Ethylene is a gaseous phytohormone involved in various physiological processes, including fruit ripening, senescence, root hair development and stress responses. Recent genomics studies have suggested that most homologous genes of ethylene biosynthesis and signaling are conserved from algae to angiosperms, whereas the function and biosynthesis of ethylene remain unknown in basal plants. Here, we examined the physiological effects of ethylene, an ethylene precursor, 1-aminocyclopropane-1-carboxylic acid (ACC) and an inhibitor of ethylene perception, silver thiosulfate (STS), in a basal land plant, Marchantia polymorpha. M. polymorpha plants biosynthesized ethylene, and treatment with high concentrations of ACC slightly promoted ethylene production. ACC remarkably suppressed the growth of thalli (vegetative organs) and rhizoids (root-hair-like cells), whereas exogenous ethylene slightly promoted thallus growth. STS suppressed thallus growth and induced ectopic rhizoid formation on the dorsal surface of thalli. Thus, ACC and ethylene have different effects on the vegetative growth of M. polymorpha. We generated single and double mutants of ACC synthase-like (ACSL) genes, MpACSL1 and MpACSL2. The mutants did not show obvious defects in thallus growth, ACC content and ethylene production, indicating that MpACSL genes are not essential for the vegetative growth and biosynthesis of ACC and ethylene. Gene expression analysis suggested the involvement of MpACSL1 and MpACSL2 in stress responses. Collectively, our results imply ethylene-independent function of ACC and the absence of ACC-mediated ethylene biosynthesis in M. polymorpha.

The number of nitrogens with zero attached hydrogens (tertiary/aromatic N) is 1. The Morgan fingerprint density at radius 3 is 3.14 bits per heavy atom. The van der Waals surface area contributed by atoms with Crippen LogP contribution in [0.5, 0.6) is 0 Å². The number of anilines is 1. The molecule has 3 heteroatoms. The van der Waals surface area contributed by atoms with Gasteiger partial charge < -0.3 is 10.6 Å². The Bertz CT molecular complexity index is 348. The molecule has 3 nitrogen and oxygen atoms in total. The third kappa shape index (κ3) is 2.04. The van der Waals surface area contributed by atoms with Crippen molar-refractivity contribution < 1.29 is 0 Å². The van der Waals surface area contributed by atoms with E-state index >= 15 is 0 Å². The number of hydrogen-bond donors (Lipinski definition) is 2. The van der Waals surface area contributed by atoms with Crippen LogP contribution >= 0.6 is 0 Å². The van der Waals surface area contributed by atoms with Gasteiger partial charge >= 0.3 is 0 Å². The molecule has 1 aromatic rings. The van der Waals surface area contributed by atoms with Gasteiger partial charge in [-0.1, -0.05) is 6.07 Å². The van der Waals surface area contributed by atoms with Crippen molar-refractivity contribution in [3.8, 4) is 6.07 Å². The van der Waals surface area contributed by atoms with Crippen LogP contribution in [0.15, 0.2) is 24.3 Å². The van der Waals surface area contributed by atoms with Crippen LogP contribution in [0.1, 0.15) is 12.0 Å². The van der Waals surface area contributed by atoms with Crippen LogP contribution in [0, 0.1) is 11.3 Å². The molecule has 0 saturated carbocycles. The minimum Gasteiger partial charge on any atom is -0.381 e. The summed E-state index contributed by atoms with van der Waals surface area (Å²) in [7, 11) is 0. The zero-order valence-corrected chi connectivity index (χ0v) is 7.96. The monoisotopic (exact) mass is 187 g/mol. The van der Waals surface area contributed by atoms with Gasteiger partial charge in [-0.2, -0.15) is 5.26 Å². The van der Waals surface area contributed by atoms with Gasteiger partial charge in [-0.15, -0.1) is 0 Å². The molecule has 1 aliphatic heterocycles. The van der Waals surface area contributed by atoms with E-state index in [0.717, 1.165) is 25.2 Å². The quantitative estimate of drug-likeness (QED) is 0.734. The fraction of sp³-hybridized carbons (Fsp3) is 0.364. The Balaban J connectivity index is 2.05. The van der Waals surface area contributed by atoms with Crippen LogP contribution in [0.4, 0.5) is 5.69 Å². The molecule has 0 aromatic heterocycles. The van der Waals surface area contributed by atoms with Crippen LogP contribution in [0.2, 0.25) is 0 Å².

- 1-Aminocyclopropane-1-carboxylic acid
- ACC synthase-like
- Ethylene •Marchantia polymorpha
- Silver thiosulfate
ASJC Scopus subject areas
- Plant Science
- Cell Biology